The biggest surprise about this E3’s showing of the Final Fantasy 7 Remake? That it’s matured into a gorgeous – and very much playable – game. Square Enix’s new trailer made a real mark this year in showing how modern rendering methods transform a PlayStation classic into something palatable for the modern day. Gameplay systems are laid bare, and there’s a much better idea of how the scale of Midgar is being expanded upon. From a technical perspective, it finally looks set to deliver as one of the company’s most ambitious projects.
The latest showing also demonstrates how far we’ve come across four console generations. A caveat before we begin this: the pre-rendered backdrops, video sequences, and simple polygonal modeling of the 1997 original still carry a lot of charm. Arguably there’s no way this remake can recreate the impact of playing it at a time when many of these techniques had never been seen before on consoles. Regardless, what’s clear is that Epic’s Unreal Engine 4 is more than up to the task of adding today’s state of the art rendering tech. For Square Enix the overall goal is simplified: it’s giving the big budget treatment to just an early portion of the original game in this first episode. A focus only on the initial area of Midgar narrows the scope, concentrating its focus, and letting its team ratchet up the micro-level detail.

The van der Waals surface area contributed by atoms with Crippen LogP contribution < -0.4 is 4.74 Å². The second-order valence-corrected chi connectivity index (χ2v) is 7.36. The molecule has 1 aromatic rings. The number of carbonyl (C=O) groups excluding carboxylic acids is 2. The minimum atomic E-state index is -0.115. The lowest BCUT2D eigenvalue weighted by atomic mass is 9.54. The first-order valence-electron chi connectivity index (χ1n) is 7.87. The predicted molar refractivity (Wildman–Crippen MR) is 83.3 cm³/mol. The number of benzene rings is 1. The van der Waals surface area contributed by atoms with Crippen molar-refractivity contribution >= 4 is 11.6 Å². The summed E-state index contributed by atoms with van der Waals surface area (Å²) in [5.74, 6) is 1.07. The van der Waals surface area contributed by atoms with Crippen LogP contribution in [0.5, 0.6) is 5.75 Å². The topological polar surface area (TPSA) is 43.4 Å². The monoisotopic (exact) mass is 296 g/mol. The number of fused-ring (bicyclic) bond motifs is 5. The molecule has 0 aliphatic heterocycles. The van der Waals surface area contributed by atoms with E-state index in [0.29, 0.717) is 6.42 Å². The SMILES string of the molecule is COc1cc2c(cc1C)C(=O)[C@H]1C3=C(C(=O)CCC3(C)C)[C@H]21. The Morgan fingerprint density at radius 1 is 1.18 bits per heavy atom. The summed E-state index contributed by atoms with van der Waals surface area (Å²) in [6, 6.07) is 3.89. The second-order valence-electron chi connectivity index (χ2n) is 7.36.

In terms of the rendering set-up, Square Enix has so far shown the game running at a native 1920×1080, and bearing in mind UE4’s track record and the wealth of detail on show here, we may well be looking at the PlayStation 4 Pro version of the game. Where we do have is confirmation is that Square-Enix plans to roll out the remake as a cross-gen title and it’ll be fascinating to see how the developer plans to utilise the extra horsepower and revolutionary storage system.